Is An Outside Trial Attorney An Independent Contractor ?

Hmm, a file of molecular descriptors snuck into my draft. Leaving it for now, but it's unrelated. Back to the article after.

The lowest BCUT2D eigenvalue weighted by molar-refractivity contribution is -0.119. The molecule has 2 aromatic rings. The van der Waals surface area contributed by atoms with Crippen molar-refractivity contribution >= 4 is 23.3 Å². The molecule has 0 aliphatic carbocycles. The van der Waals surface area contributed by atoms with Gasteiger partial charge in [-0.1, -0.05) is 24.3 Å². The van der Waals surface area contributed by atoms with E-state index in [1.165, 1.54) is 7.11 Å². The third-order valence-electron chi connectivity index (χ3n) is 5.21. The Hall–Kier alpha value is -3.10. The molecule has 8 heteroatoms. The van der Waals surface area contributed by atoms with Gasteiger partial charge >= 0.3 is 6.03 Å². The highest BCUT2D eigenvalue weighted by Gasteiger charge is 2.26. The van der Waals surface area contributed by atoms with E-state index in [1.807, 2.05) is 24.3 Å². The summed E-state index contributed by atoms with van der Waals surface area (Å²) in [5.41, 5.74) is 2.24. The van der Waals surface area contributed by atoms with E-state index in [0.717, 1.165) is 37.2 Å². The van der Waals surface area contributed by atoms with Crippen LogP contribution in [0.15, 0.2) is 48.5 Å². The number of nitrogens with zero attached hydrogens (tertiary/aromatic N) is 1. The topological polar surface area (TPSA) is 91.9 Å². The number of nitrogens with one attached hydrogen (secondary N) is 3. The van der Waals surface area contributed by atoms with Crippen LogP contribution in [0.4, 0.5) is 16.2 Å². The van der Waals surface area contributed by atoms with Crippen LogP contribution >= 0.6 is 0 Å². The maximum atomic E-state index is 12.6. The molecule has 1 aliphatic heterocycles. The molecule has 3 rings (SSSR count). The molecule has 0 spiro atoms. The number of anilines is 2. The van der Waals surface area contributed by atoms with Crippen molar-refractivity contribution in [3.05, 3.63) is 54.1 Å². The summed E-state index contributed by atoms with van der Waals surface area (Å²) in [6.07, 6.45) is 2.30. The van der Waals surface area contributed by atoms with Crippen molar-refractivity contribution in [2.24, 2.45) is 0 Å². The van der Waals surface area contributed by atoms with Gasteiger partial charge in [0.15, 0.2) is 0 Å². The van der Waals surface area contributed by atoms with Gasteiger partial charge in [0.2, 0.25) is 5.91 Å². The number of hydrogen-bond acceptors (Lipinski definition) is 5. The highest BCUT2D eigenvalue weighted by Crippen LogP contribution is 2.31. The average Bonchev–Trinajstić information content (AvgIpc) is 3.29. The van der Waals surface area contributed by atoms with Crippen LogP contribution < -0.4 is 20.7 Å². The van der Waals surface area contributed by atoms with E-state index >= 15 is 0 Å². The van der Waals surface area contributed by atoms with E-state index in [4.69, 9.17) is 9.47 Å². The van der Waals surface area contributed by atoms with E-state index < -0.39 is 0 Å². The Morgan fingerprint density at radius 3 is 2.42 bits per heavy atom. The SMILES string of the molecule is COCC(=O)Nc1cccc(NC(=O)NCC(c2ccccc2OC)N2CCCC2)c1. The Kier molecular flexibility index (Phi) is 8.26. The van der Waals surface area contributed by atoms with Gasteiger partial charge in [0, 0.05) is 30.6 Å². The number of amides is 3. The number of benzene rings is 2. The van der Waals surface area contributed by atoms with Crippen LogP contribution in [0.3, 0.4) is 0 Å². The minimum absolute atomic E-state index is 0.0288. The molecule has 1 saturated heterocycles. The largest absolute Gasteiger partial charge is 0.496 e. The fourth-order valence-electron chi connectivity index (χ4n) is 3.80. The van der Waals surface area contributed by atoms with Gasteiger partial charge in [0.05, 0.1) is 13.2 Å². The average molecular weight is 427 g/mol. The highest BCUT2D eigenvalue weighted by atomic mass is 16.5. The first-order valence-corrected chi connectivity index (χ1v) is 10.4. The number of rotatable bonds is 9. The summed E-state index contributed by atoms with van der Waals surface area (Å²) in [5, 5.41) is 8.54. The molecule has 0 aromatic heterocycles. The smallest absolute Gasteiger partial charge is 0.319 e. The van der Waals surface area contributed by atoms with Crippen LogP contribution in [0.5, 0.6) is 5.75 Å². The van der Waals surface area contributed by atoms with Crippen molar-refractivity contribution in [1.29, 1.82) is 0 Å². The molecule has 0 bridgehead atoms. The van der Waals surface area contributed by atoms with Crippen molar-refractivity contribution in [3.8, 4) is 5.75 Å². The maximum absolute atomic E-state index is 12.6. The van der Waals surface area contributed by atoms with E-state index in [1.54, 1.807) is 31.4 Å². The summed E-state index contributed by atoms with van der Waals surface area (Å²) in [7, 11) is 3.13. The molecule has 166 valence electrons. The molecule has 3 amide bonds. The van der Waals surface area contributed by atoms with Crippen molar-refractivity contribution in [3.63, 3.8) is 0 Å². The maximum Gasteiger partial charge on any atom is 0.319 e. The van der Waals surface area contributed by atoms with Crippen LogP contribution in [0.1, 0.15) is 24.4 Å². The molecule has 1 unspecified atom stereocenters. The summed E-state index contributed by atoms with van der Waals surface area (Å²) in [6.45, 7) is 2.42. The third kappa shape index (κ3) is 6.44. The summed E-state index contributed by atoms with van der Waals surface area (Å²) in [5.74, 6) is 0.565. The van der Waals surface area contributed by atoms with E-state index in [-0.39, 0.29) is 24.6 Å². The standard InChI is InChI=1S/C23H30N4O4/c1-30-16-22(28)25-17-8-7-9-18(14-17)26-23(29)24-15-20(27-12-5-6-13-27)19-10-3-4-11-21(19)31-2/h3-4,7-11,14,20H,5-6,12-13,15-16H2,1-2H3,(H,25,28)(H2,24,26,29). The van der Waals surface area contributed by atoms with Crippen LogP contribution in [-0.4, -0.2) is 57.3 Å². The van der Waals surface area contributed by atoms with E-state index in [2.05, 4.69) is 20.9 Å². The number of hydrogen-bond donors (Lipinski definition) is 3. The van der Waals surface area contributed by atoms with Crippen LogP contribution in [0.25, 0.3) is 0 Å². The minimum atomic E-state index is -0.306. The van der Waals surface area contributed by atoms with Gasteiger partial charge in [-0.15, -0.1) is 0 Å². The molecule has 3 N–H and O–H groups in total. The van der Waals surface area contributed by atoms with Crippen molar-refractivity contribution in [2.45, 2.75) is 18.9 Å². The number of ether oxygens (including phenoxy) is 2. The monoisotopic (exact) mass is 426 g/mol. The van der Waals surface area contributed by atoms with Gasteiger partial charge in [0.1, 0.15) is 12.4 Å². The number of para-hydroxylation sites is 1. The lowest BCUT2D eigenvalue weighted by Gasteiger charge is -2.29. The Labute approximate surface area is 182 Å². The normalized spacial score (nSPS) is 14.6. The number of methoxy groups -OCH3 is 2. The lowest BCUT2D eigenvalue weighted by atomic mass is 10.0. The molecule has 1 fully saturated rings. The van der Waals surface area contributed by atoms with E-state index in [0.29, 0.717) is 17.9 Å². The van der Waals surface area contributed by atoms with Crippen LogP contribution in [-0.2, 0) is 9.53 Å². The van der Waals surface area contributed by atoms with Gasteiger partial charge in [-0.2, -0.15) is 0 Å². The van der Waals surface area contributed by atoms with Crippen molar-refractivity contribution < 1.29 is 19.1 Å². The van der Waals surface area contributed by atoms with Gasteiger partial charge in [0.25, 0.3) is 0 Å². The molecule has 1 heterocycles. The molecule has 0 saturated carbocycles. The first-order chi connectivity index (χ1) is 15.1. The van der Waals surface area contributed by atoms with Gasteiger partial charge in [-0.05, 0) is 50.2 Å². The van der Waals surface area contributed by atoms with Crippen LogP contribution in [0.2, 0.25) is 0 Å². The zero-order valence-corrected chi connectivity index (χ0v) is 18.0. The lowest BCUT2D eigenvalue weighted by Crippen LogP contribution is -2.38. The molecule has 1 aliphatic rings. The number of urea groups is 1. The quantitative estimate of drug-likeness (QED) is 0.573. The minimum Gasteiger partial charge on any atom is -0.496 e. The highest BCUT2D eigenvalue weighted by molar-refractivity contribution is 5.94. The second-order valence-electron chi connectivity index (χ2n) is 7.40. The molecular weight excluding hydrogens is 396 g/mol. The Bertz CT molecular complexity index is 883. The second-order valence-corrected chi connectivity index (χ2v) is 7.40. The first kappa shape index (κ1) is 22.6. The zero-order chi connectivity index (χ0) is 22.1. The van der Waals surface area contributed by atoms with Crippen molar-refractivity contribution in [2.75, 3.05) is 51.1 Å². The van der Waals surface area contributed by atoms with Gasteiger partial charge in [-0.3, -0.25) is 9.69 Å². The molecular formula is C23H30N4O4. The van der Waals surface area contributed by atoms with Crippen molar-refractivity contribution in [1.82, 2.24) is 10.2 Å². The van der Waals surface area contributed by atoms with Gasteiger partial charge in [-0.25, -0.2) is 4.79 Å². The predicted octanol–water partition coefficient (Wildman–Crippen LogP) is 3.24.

Generally speaking, it is the attorney, not the corporate client, who has the primary right to control the performance of the attorney's legal work on behalf of the client. Due to the highly skilled nature of the occupation and the attorney's position as officer of the court bound by rules of professional conduct and ethical standards, a trial attorney "is relatively free from control by the client in ordinary procedural matters" "even if this calls for overriding objections of the client." (1 Witkin, Cal. Procedure (4th ed. 1996) Attorneys, 271, p. 336.) Because counsel retained to conduct litigation in the courts are "not subject to the control and direction of their employer over the details and manner of their performance," they are viewed as independent contractors. ( Lynn v. Superior Court (1986) 180 Cal. App. 3d 346, 349 225 Cal. Rptr. 427; Worthington v. Unemployment Ins. Appeals Bd. (1976) 64 Cal. App. 3d 384, 387 134 Cal. Rptr. 507.) Moreover, an outside trial attorney is engaged in handling litigation as a distinct occupation, which has been said to be a highly skilled and "independent calling." (Associated Indem. Corp. v. Ind. Acc. Com. (1943) 56 Cal. App. 2d 804, 808 133 P.2d 698.) It is the expertise necessary to practice law which places the attorney, not the client, in the position to regulate the attorney's performance. And a corporate client cannot engage in litigation except as a party, and thus cannot be engaged in the occupation of litigation either as part of its regular business or in isolated instances. In fact, the skill and independence an attorney must exercise are the primary reasons that courts insist a corporation be represented by an attorney in litigation. (See Merco Constr. Engineers, Inc. v. Municipal Court, supra, 21 Cal. 3d at pp. 730-732, 147 Cal. Rptr. 631, 581 P.2d 636.) Also indicative of the independent contractor status of an outside trial attorney is the fact that the attorney employs his or her own assistants under the attorney's exclusive control and furnishes his or her own materials. the courthouse and the attorney's office are the primary workplaces, and the attorney's education and experience are his or her primary tools. In all of these respects, the nature of the role of an outside trial attorney is similar to that of other professionals, such as doctors and nurses, who are considered independent contractors of their clients. ( Moody v. Industrial Acc. Com. (1928) 204 Cal. 668, 671-672 269 P. 542, 60 A.L.R. 299.) That an outside trial attorney is an independent contractor is reflected in decisional law. "An attorney may act as an employee for his employer in carrying out nonlegal functions . . .; he may be the agent of his employer for business transactions . . . or for imputed knowledge . . .; but in his role as trial counsel, he is an independent contractor." (Merritt v. Reserve Ins. Co. (1973) 34 Cal. App. 3d 858, 881 110 Cal. Rptr. 511, citations omitted; Foster v. County of San Luis Obispo (1993) 14 Cal. App. 4th 668, 673 17 Cal. Rptr. 2d 730; Lynn v. Superior Court, supra, 180 Cal. App. 3d at p. 349; Worthington v. Unemployment Ins. Appeals Bd., supra, 64 Cal. App. 3d at p. 387.)